CRE­ATIVE THINK­ING

Ren­o­vat­ing a 19th-cen­tury house in Char­ente proved all the more chal­leng­ing on a very tight bud­get, yet David Carr and Lane Hunt have man­aged to achieve some very big changes, as Gillian Har­vey finds out

Living France - - CONTENTS - num­berone­grandrue.com

Cover story Ren­o­vat­ing on a bud­get is a big chal­lenge, but David and Lane were ready to rise to it when they moved to Char­ente

When David Carr first vis­ited France, he soon fell in love with the coun­try he now calls home. “I spent a won­der­ful week in Granville dur­ing which I dis­cov­ered the food, the wine and fell in love with it all!” he says. “I saw my­self liv­ing here one day.” The only prob­lem? At the time David (now 48) was just seven years old and ac­com­pa­ny­ing a class­mate on a French ex­change.

It was nearly 40 years later in 2015 that David was able to ful­fil his am­bi­tion to move across the Chan­nel, after he fell in love for a sec­ond time – this time with artist Lane Hunt. “I was work­ing as a man­ager in the mu­sic in­dus­try when we met, and Lane was start­ing an in­te­rior de­sign de­gree at Southamp­ton univer­sity,” David ex­plains. “The in­dus­try changed, and I de­cided to quit while I was ahead; so while Lane com­pleted his stud­ies I took ad­van­tage of an un­usual op­por­tu­nity – join­ing a French circus com­pany and tour­ing Nor­mandy! It was great fun, and also re­newed my love for the coun­try.”

With Lane also keen to make the move to France and em­brace a new way of life, when his de­gree fin­ished in 2015 the cou­ple started look­ing for a ‘for­ever home’, even­tu­ally set­tling on their 19th-cen­tury man­sion house in the small town of Cham­pagne-Mou­ton in Char­ente.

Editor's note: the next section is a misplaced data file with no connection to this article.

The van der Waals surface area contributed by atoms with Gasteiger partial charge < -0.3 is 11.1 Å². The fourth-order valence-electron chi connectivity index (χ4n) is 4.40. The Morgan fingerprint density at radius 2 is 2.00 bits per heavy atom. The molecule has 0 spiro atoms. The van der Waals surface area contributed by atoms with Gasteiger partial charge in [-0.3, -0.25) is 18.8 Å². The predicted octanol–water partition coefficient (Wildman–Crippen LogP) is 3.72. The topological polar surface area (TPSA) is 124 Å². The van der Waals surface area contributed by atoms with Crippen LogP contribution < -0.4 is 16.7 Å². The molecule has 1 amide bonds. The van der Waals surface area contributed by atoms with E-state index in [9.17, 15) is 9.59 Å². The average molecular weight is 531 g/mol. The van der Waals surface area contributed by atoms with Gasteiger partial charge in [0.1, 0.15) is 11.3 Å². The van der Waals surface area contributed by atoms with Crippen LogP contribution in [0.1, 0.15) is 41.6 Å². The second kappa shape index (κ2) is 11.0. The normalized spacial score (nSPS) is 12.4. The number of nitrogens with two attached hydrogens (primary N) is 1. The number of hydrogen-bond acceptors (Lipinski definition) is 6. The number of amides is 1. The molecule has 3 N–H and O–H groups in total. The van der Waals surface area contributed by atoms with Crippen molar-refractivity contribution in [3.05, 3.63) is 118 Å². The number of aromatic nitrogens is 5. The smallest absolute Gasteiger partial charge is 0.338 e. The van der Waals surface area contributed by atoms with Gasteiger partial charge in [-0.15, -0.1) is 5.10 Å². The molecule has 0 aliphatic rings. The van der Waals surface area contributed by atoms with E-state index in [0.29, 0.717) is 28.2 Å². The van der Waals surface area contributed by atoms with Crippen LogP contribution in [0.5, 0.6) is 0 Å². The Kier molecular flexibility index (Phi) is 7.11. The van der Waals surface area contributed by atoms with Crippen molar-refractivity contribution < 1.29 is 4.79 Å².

“I had a dream of liv­ing in the coun­try­side, so be­cause the man­sion is in a small town I didn’t even want to view it at first!” says David. “But Lane was keen to look at the build­ing – mainly due to the large hall­way and stair­case in the house, so I agreed to go along. As soon as we got out of the es­tate agent’s car in the court­yard, we knew. That was it. We can­celled all other view­ings and here we are. It was love!”

As well as its size and po­ten­tial, the build­ing is also steeped in his­tory: dur­ing the Sec­ond World War, it was oc­cu­pied by Nazi sol­diers. “The town sits right on the de­mar­ca­tion line,” ex­plains David. “There was even a pho­tog­ra­phy studio in our at­tic for pro­cess­ing the pic­tures of those want­ing to cross into the ‘free zone’.” In later years, the house was di­vided into apart­ments, one of which was used as a doc­tor’s surgery, but the cou­ple have re­in­stated the house as one res­i­dence, which they now run as a luxury cham­bres d’hôtes.

THE RENOVATION GAME

“As the house was larger than we had imag­ined, we were left with a very small bud­get with which to ren­o­vate it,” says David. “This has meant that Lane and I have had to do most of the work our­selves. The only ex­cep­tions were em­ploy­ing a builder for three days to take out a stair­case and move some ra­di­a­tors, as well as em­ploy­ing a pro­fes­sional dec­o­ra­tor to hang some of the wall­pa­per Lane se­lected – which was far too ex­pen­sive to risk in our in­ex­pe­ri­enced hands! Other than that, we’ve learnt as we’ve gone along. There are so many help­ful peo­ple about – both English and French – who have given us ad­vice and re­ally helped us along the way.”